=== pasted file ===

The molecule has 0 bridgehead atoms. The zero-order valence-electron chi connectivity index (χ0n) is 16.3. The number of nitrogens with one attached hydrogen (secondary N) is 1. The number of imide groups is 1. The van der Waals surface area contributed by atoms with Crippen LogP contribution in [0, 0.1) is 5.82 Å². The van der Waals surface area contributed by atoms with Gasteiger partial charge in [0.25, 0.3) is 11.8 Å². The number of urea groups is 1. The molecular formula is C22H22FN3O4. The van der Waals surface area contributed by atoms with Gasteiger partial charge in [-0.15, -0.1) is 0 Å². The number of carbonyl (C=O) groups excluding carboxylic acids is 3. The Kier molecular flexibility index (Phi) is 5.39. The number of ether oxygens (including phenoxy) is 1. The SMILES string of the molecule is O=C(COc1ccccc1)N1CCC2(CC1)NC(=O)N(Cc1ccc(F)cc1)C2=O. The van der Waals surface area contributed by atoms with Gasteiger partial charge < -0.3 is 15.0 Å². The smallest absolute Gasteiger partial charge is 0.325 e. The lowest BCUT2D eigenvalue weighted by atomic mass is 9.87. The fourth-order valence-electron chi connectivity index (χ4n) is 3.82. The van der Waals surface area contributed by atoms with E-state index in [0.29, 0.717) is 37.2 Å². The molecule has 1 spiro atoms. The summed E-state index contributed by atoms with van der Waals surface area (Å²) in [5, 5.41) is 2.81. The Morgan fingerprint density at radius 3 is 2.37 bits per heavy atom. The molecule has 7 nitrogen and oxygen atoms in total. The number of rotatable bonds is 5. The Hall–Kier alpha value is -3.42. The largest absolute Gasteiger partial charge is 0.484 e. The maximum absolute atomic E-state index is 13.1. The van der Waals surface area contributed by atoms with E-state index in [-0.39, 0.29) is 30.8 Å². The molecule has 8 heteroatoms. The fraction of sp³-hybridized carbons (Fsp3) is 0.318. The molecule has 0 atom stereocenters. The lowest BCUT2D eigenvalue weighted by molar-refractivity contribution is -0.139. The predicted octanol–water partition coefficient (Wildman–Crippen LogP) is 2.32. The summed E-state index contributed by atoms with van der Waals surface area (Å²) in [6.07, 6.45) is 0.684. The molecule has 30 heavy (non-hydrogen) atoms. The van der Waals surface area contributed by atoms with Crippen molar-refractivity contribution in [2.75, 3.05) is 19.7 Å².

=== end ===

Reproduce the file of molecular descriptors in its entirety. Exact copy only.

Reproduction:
The molecule has 0 bridgehead atoms. The zero-order valence-electron chi connectivity index (χ0n) is 16.3. The number of nitrogens with one attached hydrogen (secondary N) is 1. The number of imide groups is 1. The van der Waals surface area contributed by atoms with Crippen LogP contribution in [0, 0.1) is 5.82 Å². The van der Waals surface area contributed by atoms with Gasteiger partial charge in [0.25, 0.3) is 11.8 Å². The number of urea groups is 1. The molecular formula is C22H22FN3O4. The van der Waals surface area contributed by atoms with Gasteiger partial charge in [-0.15, -0.1) is 0 Å². The number of carbonyl (C=O) groups excluding carboxylic acids is 3. The Kier molecular flexibility index (Phi) is 5.39. The number of ether oxygens (including phenoxy) is 1. The SMILES string of the molecule is O=C(COc1ccccc1)N1CCC2(CC1)NC(=O)N(Cc1ccc(F)cc1)C2=O. The van der Waals surface area contributed by atoms with Gasteiger partial charge < -0.3 is 15.0 Å². The smallest absolute Gasteiger partial charge is 0.325 e. The lowest BCUT2D eigenvalue weighted by atomic mass is 9.87. The fourth-order valence-electron chi connectivity index (χ4n) is 3.82. The van der Waals surface area contributed by atoms with E-state index in [0.29, 0.717) is 37.2 Å². The molecule has 1 spiro atoms. The summed E-state index contributed by atoms with van der Waals surface area (Å²) in [5, 5.41) is 2.81. The Morgan fingerprint density at radius 3 is 2.37 bits per heavy atom. The molecule has 7 nitrogen and oxygen atoms in total. The number of rotatable bonds is 5. The Hall–Kier alpha value is -3.42. The largest absolute Gasteiger partial charge is 0.484 e. The maximum absolute atomic E-state index is 13.1. The van der Waals surface area contributed by atoms with E-state index in [-0.39, 0.29) is 30.8 Å². The molecule has 8 heteroatoms. The fraction of sp³-hybridized carbons (Fsp3) is 0.318. The molecule has 0 atom stereocenters. The lowest BCUT2D eigenvalue weighted by molar-refractivity contribution is -0.139. The predicted octanol–water partition coefficient (Wildman–Crippen LogP) is 2.32. The summed E-state index contributed by atoms with van der Waals surface area (Å²) in [6.07, 6.45) is 0.684. The molecule has 30 heavy (non-hydrogen) atoms. The van der Waals surface area contributed by atoms with Crippen molar-refractivity contribution in [2.75, 3.05) is 19.7 Å².